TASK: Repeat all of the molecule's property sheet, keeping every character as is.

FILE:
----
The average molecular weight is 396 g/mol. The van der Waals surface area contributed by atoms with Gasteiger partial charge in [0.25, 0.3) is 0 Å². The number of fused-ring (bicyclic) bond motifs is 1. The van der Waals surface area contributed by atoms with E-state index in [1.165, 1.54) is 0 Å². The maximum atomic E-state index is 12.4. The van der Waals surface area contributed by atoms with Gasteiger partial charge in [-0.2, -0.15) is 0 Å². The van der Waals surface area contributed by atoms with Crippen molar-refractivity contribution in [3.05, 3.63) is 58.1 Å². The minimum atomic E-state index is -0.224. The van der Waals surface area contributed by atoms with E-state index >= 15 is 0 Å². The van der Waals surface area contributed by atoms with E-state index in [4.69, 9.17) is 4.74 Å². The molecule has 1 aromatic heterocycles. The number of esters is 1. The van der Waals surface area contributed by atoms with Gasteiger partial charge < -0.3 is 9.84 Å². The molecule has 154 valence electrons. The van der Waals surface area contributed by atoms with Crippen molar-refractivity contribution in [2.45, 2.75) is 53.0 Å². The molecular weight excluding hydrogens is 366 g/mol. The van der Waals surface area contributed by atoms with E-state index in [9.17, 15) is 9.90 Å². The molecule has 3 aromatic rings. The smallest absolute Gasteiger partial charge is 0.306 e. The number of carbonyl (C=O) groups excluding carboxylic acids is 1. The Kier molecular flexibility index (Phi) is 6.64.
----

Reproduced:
The average molecular weight is 396 g/mol. The van der Waals surface area contributed by atoms with Gasteiger partial charge in [0.25, 0.3) is 0 Å². The number of fused-ring (bicyclic) bond motifs is 1. The van der Waals surface area contributed by atoms with E-state index in [1.165, 1.54) is 0 Å². The maximum atomic E-state index is 12.4. The van der Waals surface area contributed by atoms with Gasteiger partial charge in [-0.2, -0.15) is 0 Å². The van der Waals surface area contributed by atoms with Crippen molar-refractivity contribution in [3.05, 3.63) is 58.1 Å². The minimum atomic E-state index is -0.224. The van der Waals surface area contributed by atoms with E-state index >= 15 is 0 Å². The van der Waals surface area contributed by atoms with E-state index in [4.69, 9.17) is 4.74 Å². The molecule has 1 aromatic heterocycles. The number of esters is 1. The van der Waals surface area contributed by atoms with Gasteiger partial charge < -0.3 is 9.84 Å². The molecule has 154 valence electrons. The van der Waals surface area contributed by atoms with Crippen molar-refractivity contribution in [2.45, 2.75) is 53.0 Å². The molecular weight excluding hydrogens is 366 g/mol. The van der Waals surface area contributed by atoms with E-state index in [9.17, 15) is 9.90 Å². The molecule has 3 aromatic rings. The smallest absolute Gasteiger partial charge is 0.306 e. The number of carbonyl (C=O) groups excluding carboxylic acids is 1. The Kier molecular flexibility index (Phi) is 6.64.